Our students study abroad and conduct field work on every continent, have access to internship experiences at any scale, contribute to leading-edge research and scholarship, and participate in service-learning that makes a difference in our communities.
Just as getting a degree consists of classes that build upon one another, moving successfully from the classroom to the workplace is also a process that requires effort and reflection.
- Take action now to build a strong resume
- Take action now to establish professional relationships with those who can serve as your references
- Reflect on how your experiences are contributing to your career development
Research, study abroad, internships, and all the forms of experiential learning detailed below offer opportunities to deepen your knowledge, explore career options and make meaningful connections with people who can support your career journey.
Internships are short-term training programs that involve participation in planned, supervised work. Because internships center upon the application of classroom knowledge to the workplace, employers typically seek those who are further along in their degree programs, most often focusing their recruitment efforts on sophomores and juniors, for their internship programs. Find out more and read what our students have to say about their internship experiences.
For a life-changing experience, you may choose from more than 100 education abroad programs. Students who participate in education abroad programs are two-times as likely to find a job within six months of graduation; receive 25 percent higher starting salaries; and 90 percent are accepted by 1st or 2nd choice graduate schools. Read what students have to say about their study abroad experiences.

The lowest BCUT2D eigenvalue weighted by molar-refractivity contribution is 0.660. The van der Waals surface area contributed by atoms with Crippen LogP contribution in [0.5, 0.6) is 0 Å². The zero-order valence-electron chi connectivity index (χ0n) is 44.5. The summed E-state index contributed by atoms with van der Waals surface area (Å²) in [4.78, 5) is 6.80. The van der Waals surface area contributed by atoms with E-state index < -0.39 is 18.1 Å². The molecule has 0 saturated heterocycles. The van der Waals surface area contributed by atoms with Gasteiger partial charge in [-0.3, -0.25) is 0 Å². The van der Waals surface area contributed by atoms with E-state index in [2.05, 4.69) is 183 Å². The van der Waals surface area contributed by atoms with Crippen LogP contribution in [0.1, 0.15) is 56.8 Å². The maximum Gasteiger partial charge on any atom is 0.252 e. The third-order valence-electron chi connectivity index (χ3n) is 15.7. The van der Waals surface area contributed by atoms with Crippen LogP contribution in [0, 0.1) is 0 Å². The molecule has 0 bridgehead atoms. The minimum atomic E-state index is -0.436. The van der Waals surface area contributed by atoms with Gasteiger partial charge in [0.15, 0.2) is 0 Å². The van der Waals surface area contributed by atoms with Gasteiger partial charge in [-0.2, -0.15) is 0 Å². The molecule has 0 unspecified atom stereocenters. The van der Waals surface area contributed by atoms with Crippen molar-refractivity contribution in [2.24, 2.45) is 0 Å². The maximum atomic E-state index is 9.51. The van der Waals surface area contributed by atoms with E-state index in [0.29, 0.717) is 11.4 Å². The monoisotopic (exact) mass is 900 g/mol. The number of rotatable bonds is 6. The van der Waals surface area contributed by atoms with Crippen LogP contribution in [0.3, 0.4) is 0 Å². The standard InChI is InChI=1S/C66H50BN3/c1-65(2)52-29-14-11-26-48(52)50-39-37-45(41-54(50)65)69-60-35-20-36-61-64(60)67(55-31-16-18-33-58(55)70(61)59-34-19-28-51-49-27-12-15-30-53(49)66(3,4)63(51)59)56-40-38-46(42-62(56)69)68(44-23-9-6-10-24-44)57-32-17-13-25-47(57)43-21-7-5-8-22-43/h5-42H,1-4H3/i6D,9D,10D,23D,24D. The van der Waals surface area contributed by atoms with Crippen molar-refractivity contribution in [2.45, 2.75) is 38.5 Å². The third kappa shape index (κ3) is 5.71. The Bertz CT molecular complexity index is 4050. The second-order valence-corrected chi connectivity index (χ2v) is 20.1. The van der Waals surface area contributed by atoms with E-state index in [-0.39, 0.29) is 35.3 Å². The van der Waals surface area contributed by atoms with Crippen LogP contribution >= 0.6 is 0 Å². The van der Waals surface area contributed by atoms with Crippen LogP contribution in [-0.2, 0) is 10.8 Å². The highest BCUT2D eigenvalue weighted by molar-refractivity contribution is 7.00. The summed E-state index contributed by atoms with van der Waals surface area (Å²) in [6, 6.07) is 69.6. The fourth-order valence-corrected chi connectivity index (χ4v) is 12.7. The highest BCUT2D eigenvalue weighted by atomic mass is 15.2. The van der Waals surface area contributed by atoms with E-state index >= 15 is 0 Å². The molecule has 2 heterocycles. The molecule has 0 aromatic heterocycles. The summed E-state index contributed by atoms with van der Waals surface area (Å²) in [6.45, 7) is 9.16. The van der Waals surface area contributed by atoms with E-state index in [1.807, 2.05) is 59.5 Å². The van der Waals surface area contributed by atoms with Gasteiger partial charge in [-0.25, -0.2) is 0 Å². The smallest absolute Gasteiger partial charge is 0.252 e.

Undergraduate Student Research
Undergraduate research can be conducted independently, as part of a team, in collaboration with faculty, here at the university or elsewhere. All Arts and Sciences majors are encouraged to consider how participation in research supports their career goals — research isn’t just for science majors.
Learning how to present your work is an important part of the undergraduate research experience. Future employers will view your research presentations as evidence that you have developed valuable written and oral communication skills. See what some of our students have to say about their undergraduate research projects.
Many undergraduate students who aren’t yet qualified for internships find that volunteering is an easy step they can take early in their studies at Ohio State to strengthen their resumes. And, for those students who are pursuing occupations that don’t provide direct pathways into their fields via undergraduate internships (e.g., therapists, lawyers), volunteering will allow you to work with the populations of people (e.g., children, elderly, differently abled), or in the same work sectors (e.g., nonprofit, education), that align with your career goals. With the large number of nonprofit organizations in central Ohio, it is easy for Ohio State students to find a volunteer position! (Ohio ranks 7th in the number of registered nonprofit organizations.)
There are many options for participating in service activities. You can enroll in a service learning course or participate in programs like Buck-I-SERV. Service learning combines the best of active learning and citizenship by immersing students in service projects that help the community.
There are a variety of peer mentor programs within the College of Arts and Sciences. Just to list a few: psychology majors serve as peer mentors for entering majors; math majors tutor their peers at the Mathematics and Statistics Learning Center; Honors students at the sophomore, junior and senior levels serve as a resource for first-year students in the Arts and Sciences Honors Program.
It’s no secret that Ohio State has A LOT of student organizations. Currently, there are over 1,200 registered student organizations.
A lesser known fact is the importance of leadership experience in comparison to other factors during the employment selection process. According to the National Association of Colleges and Employers, an organization that tracks selection practices among college recruiters, leadership and the ability to work in a team are tied for the number one attribute that employers screen on after they have evaluated a candidate’s academic qualifications and related work experiences.